“You think maybe I would be a bit more cynical having seen the things that I have seen but actually, it’s made me a bit of a hippie as I’ve come away with a really positive view on human nature.”

And, Jenny also reveals a bit of behind the scenes knowledge:

“Part of the way that we get access is through local people who we work with. Every film that I work on I have a local producer, they are called fixers in the business, but in reality that means it’s a local person who makes all the calls for us and whose judgement we rely on in every single situation. What usually happens is we would come up with an idea for a story and they would be our guide, the quality of the producer can make or break a film. I have worked on films with some remarkable people, as well as some who were not so great and you really do see the difference on screen.”


I’ll give you a link to Jenny’s site and ask you to watch a video, then decide if investigative journalists can be storytellers (in fact, fiction writers would do well to notice how these folks tell their stories...):

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Social Networks Can Seem So Irrelevant ~ Unless You Can Find The Stories . . .

Back in October of 2011 I wrote the post My Cure for Social Networking Anxiety and I want to update some of my opinions and add a layer to the story

What I said:

“There are many reasons to pursue social networking.

“There are as many reasons to not pursue it.

“One thing I’ve learned is that social networking can induce anxiety


It may seem obvious but the anxiety only comes if you use social networking in ways that go against your Nature

What I said:

[After explaining some of my anxiety, back then, with social networks]

“* I still feel there are valid and productive reasons to use social networks.

“* I know there are some wonderful people on social networks.”


Enter the ability to turn divergent elements of social networking into a Story!

With my strong focus on what I need to do to promote my novel, Notes from An Alien, and to keep blogging intelligently here and attending to my duties as Events Manager on Book Island in Second Life, I sometimes miss the introduction of Internet tools that are valuable

I just explored the potential of a tool called Storify.

Here are some of the things they say about themselves:

Introducing social stories
“Storify lets you curate social networks to build social stories, bringing together media scattered across the Web into a coherent narrative. We are building the story layer above social networks, to amplify the voices that matter and create a new media format that is interactive, dynamic and social.”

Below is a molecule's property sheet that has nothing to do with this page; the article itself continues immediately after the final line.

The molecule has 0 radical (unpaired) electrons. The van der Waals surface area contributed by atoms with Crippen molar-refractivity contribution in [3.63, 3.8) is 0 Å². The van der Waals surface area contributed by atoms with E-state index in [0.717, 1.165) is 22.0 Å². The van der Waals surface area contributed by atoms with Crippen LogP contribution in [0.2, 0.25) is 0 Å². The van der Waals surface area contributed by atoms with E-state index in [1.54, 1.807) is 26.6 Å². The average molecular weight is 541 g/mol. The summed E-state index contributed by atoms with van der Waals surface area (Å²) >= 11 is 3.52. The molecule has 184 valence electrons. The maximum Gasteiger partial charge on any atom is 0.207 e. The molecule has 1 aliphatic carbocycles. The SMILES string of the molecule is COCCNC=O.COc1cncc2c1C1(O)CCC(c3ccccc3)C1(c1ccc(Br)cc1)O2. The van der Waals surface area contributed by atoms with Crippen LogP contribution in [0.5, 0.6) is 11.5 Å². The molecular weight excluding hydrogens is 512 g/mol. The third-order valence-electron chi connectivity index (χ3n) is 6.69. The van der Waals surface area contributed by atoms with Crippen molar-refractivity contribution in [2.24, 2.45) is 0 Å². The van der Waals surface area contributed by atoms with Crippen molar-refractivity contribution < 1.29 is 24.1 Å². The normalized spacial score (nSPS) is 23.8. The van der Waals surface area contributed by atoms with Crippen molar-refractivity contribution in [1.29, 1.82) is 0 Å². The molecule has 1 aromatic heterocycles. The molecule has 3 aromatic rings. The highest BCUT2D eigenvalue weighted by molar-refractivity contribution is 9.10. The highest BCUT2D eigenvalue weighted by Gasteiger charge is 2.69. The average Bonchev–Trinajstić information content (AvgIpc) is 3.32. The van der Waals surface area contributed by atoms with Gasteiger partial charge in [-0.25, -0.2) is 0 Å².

Curate the elements
“Drag and drop status updates, photos or videos to bring together the social media elements that will best illustrate your story. You can always reorder elements in your story, or delete them if you find something better. And you can always add more items later on. Your story is always editable, so you can pull in the latest from the social web.”

Embed stories anywhere
“Storify stories can be embedded anywhere on the Web by simply pasting an embed code, just like embedding a video. You can also connect Storify to your WordPress or Drupal blog, publish to Tumblr or Posterous, or send an email newsletter through Mailchimp.”

Discover stories
“Our front page displays the latest and best stories built with social media by our users. You can read a story and interact with its elements, share it, find similar stories and more stories from that author.”

I’m still playing with Storify’s potential for telling stories and, if I find it useful in my career, I’ll let ya know :-)
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When’s The Last Time Someone Read You A Story?

Remember the joy of being read to?

Was your last time when you were a child? Has anyone read to you in your adulthood?

Ever been to an author reading?

I remember, when I was in my 50s, having someone read Hitchhiker’s Guide To the Galaxy to me—pure joy! :-)

I found a post by Kimberly Mayer called The Power of Story in which she says:

“The long lost art of readings, where writings are offered as gifts. I come away from each one knowing I am holding and have been entrusted with an enormous bouquet. Readings reintroduce each one of us to the primal importance of story. At a reading we are in that heaven again and wonder why it ever stopped?”

I guess I’m lucky my friend read Douglas Adams’ story to me.

I know I appreciate the author readings I facilitate on Book Island in the virtual world Second Life.

We gather at the Book Island Library at 1pm US Pacific Time for our Open Mic; folks from many countries—each represented by our avatars (the particular figure you adopt to represent you in a virtual world—some folks go for fidelity to their Real Life selves, some are far more creative).

There’s the lady from Wales with the intriguing voice and her often dark stories

There’s the man from Maryland who reads his MicroFiction (short, short, short stories)

There’s the avatar, Car Johnson, representing the main character from Rebekah Webb’s book

Plus, we never know when someone new will show up, reading portions from published stories or works in progress

What is the Magic of Story?

How does it’s texture change from when reading to ourselves to being read to?

What does it feel like inside when you’ve read to a child?

Have you ever read to an adult?

Have you ever had a story read to you as an adult?

Does it makes sense that some of the Power of Story comes from our Unconscious—from the race memories of our ancestors, long before folks put their stories down on rock or paper?